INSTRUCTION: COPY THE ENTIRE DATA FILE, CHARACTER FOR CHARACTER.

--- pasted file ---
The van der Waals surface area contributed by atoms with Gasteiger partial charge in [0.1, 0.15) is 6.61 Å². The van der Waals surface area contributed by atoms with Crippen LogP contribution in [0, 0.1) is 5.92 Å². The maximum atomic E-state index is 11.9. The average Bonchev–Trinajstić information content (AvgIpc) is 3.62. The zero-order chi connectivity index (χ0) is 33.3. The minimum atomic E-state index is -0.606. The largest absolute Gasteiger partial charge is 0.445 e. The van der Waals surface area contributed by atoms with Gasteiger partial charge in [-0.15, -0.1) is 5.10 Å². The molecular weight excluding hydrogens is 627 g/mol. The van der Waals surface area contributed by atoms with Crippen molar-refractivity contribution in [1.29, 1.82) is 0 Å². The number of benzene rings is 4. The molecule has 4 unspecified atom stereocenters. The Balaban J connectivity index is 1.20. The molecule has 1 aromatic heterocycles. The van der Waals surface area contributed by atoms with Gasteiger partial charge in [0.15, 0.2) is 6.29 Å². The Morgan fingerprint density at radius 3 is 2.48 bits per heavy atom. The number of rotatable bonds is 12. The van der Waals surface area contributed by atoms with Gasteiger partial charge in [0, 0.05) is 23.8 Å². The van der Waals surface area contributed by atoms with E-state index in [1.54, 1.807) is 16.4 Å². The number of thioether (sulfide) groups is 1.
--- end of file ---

The van der Waals surface area contributed by atoms with Gasteiger partial charge in [0.1, 0.15) is 6.61 Å². The van der Waals surface area contributed by atoms with Crippen LogP contribution in [0, 0.1) is 5.92 Å². The maximum atomic E-state index is 11.9. The average Bonchev–Trinajstić information content (AvgIpc) is 3.62. The zero-order chi connectivity index (χ0) is 33.3. The minimum atomic E-state index is -0.606. The largest absolute Gasteiger partial charge is 0.445 e. The van der Waals surface area contributed by atoms with Gasteiger partial charge in [-0.15, -0.1) is 5.10 Å². The molecular weight excluding hydrogens is 627 g/mol. The van der Waals surface area contributed by atoms with Crippen molar-refractivity contribution in [1.29, 1.82) is 0 Å². The number of benzene rings is 4. The molecule has 4 unspecified atom stereocenters. The Balaban J connectivity index is 1.20. The molecule has 1 aromatic heterocycles. The van der Waals surface area contributed by atoms with Gasteiger partial charge in [0.15, 0.2) is 6.29 Å². The Morgan fingerprint density at radius 3 is 2.48 bits per heavy atom. The number of rotatable bonds is 12. The van der Waals surface area contributed by atoms with Gasteiger partial charge in [0, 0.05) is 23.8 Å². The van der Waals surface area contributed by atoms with E-state index in [1.54, 1.807) is 16.4 Å². The number of thioether (sulfide) groups is 1.